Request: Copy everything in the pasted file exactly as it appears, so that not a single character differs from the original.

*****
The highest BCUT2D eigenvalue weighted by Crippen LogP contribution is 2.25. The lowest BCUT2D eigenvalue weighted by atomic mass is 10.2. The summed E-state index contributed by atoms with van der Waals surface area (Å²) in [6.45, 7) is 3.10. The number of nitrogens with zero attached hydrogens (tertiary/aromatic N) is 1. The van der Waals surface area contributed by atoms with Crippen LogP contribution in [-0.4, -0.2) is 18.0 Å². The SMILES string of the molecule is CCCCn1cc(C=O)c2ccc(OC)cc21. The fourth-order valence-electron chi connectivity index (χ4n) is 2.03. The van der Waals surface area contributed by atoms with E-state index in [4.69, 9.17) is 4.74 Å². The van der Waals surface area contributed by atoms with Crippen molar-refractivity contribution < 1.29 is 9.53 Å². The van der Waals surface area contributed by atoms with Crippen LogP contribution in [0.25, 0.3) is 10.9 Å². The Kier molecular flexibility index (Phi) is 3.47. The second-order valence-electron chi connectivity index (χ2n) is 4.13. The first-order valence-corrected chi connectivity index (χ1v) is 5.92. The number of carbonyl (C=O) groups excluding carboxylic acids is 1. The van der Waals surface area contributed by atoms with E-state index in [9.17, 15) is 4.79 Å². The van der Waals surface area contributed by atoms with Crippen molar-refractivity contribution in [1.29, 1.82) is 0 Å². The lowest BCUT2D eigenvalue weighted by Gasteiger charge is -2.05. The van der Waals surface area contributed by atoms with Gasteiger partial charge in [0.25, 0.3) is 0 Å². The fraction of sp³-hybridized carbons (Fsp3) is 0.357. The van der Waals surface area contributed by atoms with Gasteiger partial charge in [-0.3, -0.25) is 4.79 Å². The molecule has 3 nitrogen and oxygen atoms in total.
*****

The highest BCUT2D eigenvalue weighted by Crippen LogP contribution is 2.25. The lowest BCUT2D eigenvalue weighted by atomic mass is 10.2. The summed E-state index contributed by atoms with van der Waals surface area (Å²) in [6.45, 7) is 3.10. The number of nitrogens with zero attached hydrogens (tertiary/aromatic N) is 1. The van der Waals surface area contributed by atoms with Crippen LogP contribution in [-0.4, -0.2) is 18.0 Å². The SMILES string of the molecule is CCCCn1cc(C=O)c2ccc(OC)cc21. The fourth-order valence-electron chi connectivity index (χ4n) is 2.03. The van der Waals surface area contributed by atoms with E-state index in [4.69, 9.17) is 4.74 Å². The van der Waals surface area contributed by atoms with Crippen molar-refractivity contribution < 1.29 is 9.53 Å². The van der Waals surface area contributed by atoms with Crippen LogP contribution in [0.25, 0.3) is 10.9 Å². The Kier molecular flexibility index (Phi) is 3.47. The second-order valence-electron chi connectivity index (χ2n) is 4.13. The first-order valence-corrected chi connectivity index (χ1v) is 5.92. The number of carbonyl (C=O) groups excluding carboxylic acids is 1. The van der Waals surface area contributed by atoms with E-state index in [9.17, 15) is 4.79 Å². The van der Waals surface area contributed by atoms with Crippen molar-refractivity contribution in [1.29, 1.82) is 0 Å². The lowest BCUT2D eigenvalue weighted by Gasteiger charge is -2.05. The van der Waals surface area contributed by atoms with Gasteiger partial charge in [0.25, 0.3) is 0 Å². The fraction of sp³-hybridized carbons (Fsp3) is 0.357. The van der Waals surface area contributed by atoms with Gasteiger partial charge in [-0.3, -0.25) is 4.79 Å². The molecule has 3 nitrogen and oxygen atoms in total.